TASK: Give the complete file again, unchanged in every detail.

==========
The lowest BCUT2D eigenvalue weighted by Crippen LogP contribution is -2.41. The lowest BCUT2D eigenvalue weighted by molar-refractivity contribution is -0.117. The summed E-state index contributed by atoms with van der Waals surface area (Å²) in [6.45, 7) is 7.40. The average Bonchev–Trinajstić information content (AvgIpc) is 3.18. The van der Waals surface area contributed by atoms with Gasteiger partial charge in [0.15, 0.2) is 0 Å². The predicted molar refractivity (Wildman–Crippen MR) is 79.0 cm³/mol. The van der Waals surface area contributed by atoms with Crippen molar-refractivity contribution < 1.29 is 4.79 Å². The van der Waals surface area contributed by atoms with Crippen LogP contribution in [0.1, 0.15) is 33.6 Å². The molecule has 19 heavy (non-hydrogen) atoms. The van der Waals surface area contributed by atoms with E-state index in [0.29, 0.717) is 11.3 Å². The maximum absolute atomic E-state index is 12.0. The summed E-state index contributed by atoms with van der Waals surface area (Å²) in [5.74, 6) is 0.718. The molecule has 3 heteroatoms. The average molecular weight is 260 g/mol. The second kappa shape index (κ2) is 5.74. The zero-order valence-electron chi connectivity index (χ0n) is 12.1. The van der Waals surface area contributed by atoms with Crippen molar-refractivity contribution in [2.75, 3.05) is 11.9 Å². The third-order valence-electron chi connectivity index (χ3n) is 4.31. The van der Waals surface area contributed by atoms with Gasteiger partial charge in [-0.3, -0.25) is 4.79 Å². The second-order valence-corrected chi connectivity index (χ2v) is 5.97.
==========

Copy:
The lowest BCUT2D eigenvalue weighted by Crippen LogP contribution is -2.41. The lowest BCUT2D eigenvalue weighted by molar-refractivity contribution is -0.117. The summed E-state index contributed by atoms with van der Waals surface area (Å²) in [6.45, 7) is 7.40. The average Bonchev–Trinajstić information content (AvgIpc) is 3.18. The van der Waals surface area contributed by atoms with Gasteiger partial charge in [0.15, 0.2) is 0 Å². The predicted molar refractivity (Wildman–Crippen MR) is 79.0 cm³/mol. The van der Waals surface area contributed by atoms with Crippen molar-refractivity contribution < 1.29 is 4.79 Å². The van der Waals surface area contributed by atoms with Crippen LogP contribution in [0.1, 0.15) is 33.6 Å². The molecule has 19 heavy (non-hydrogen) atoms. The van der Waals surface area contributed by atoms with E-state index in [0.29, 0.717) is 11.3 Å². The maximum absolute atomic E-state index is 12.0. The summed E-state index contributed by atoms with van der Waals surface area (Å²) in [5.74, 6) is 0.718. The molecule has 3 heteroatoms. The average molecular weight is 260 g/mol. The second kappa shape index (κ2) is 5.74. The zero-order valence-electron chi connectivity index (χ0n) is 12.1. The van der Waals surface area contributed by atoms with Crippen molar-refractivity contribution in [2.75, 3.05) is 11.9 Å². The third-order valence-electron chi connectivity index (χ3n) is 4.31. The van der Waals surface area contributed by atoms with Gasteiger partial charge in [-0.3, -0.25) is 4.79 Å². The second-order valence-corrected chi connectivity index (χ2v) is 5.97.